Understanding Thermal Insulation in Porous, Particulate Materials

Left:Transmission electron microscopy: Hollow silica nanoparticles can be fabricated with high structural precision based on a templating strategy. Particle diameter and shell thickness can be controlled with nanometer precision.

Middle: Scanning electron microscopy: Self-assembly of such monodisperse colloidal particles readily yields highly periodic superstructures. The particles crystallize in a face-centered cubic symmetry. 

Right:Optical microscopy: Slow drying of colloidal dispersions leads to macroscopically free-standing films with a thickness of several hundred micrometers. The highly crystalline order can be inferred from the bright opalescent color.

About the author

Markus Retsch studied Polymer- and Colloid Chemistry at the University of Bayreuth (Germany) from 2001 – 2006. He received his Ph.D. degree from the Max Planck Institute for Polymer Research/University of Mainz (Germany) in 2009. Following a postdoctoral stay at the Massachusetts Institute of Technology (MIT, USA) from 2009 – 2011, he was appointed Junior-Professor at the University of Bayreuth (Germany). In 2013 he received a Lichtenberg professorship provided by the Volkswagen foundation, and in 2016 he was awarded an ERC starting grant.

The Retsch group focuses on functional colloidal materials with a particular interest in energy conversion and energy conservation technologies. Topics of interest are colloidal self-assembly processes, thermal transport in nano- and mesostructured materials, broadband nanophotonic engineering and plasmonic superstructures and their relevance for photovoltaic applications.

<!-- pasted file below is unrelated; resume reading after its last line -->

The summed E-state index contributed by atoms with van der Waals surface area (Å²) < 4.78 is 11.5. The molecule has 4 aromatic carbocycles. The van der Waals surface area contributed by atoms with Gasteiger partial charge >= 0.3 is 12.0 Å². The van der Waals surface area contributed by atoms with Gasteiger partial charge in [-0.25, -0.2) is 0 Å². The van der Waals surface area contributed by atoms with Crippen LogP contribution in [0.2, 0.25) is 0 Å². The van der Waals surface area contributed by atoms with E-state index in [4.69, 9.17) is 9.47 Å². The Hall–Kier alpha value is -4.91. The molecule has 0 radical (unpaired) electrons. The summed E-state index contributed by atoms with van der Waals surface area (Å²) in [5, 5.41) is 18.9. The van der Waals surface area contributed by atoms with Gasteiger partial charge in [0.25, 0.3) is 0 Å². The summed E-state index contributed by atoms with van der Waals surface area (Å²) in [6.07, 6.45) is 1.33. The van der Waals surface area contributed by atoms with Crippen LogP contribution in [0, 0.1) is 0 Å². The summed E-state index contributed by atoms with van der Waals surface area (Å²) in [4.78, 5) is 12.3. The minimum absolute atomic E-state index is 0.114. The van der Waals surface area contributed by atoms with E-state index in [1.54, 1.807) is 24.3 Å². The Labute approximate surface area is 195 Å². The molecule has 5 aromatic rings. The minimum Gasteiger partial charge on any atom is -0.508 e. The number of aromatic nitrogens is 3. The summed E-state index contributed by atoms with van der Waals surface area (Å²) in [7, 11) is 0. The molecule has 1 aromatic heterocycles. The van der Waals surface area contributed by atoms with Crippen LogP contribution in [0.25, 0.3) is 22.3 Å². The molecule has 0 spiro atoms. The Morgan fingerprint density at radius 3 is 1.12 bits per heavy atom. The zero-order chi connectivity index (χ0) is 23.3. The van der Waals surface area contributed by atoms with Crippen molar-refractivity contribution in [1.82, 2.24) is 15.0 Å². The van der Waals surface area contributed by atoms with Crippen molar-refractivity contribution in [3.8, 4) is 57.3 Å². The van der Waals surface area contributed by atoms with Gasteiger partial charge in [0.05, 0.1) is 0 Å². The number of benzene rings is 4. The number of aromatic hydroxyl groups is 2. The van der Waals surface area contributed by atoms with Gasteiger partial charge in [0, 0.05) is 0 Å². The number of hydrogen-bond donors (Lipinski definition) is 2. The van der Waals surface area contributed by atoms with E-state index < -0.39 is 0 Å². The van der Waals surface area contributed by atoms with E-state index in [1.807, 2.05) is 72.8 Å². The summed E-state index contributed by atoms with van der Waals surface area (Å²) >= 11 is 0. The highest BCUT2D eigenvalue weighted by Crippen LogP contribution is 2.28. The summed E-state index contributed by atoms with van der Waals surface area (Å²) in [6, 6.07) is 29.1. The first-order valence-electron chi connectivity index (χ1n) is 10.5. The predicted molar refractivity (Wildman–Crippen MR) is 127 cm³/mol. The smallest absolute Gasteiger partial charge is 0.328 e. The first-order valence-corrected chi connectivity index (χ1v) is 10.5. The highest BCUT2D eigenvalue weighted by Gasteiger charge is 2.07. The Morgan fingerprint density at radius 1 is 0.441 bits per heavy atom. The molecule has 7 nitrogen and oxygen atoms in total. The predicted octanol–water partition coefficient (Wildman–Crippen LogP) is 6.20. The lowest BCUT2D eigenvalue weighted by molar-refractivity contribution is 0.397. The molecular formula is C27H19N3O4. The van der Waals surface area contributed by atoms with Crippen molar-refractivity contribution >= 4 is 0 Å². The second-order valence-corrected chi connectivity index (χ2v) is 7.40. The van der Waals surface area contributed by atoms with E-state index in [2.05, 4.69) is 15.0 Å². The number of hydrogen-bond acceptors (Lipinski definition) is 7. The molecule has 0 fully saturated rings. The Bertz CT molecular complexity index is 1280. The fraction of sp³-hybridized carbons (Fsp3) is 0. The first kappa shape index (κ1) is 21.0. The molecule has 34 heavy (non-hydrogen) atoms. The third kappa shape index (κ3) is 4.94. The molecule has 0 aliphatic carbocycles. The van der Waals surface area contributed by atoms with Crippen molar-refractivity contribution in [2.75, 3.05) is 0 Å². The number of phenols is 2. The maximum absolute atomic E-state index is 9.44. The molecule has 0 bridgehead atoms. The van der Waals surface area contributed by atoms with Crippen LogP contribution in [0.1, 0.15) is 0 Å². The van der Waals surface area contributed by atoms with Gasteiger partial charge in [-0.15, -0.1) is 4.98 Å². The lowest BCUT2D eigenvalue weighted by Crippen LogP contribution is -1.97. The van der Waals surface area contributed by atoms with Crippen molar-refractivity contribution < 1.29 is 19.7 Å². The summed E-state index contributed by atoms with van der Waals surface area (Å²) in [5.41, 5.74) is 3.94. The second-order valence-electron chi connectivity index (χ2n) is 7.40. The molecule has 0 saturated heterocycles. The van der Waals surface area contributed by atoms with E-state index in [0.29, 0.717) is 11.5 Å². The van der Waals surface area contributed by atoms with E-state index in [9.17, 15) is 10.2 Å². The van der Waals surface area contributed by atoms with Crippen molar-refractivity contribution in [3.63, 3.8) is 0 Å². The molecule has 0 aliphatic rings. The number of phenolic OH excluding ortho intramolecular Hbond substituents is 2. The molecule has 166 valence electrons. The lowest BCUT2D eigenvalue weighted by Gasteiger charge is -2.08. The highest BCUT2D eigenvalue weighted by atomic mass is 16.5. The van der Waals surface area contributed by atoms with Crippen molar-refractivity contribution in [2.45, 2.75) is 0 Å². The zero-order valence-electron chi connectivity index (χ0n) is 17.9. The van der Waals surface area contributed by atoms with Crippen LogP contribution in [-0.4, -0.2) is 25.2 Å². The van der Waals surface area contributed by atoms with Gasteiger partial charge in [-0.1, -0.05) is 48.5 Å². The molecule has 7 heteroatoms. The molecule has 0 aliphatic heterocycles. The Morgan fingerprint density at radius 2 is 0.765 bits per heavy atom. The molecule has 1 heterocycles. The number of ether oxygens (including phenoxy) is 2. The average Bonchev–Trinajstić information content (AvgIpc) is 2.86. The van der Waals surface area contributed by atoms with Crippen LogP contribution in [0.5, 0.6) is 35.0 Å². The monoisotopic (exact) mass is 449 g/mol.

About the author

Pia Ruckdeschel studied Polymer and Colloid Chemistry as an undergraduate from 2008 to 2011 and received a Master’s degree in Polymer Science in 2014 from the University of Bayreuth. Following this, she received her Ph.D. degree in 2018. Her research focused on colloidal self-assembly and thermal transport properties of nano- and mesostructured materials, in particular hollow silica nanospheres.

About the author

Alexandra Philipp is currently a Ph.D. student in the Physical Chemistry I department of the University of Bayreuth. She studied Chemistry as an undergraduate at the University of Bayreuth. Following this, she obtained a Master’s degree in Polymer Science in 2014 from the same university.

Her current research interests lie in the field of thermal transport in nano- and microstructured materials, including the modeling of heat transfer through colloidal assemblies and the anisotropic thermal conductivity in polymeric nonwovens and layered materials.

Reference

Pia Ruckdeschel, Alexandra Philipp, and Markus Retsch. Understanding Thermal Insulation in Porous, Particulate Materials. Advanced Functional Materials. 2017, volume 27.

 

Go To Advanced Functional Materials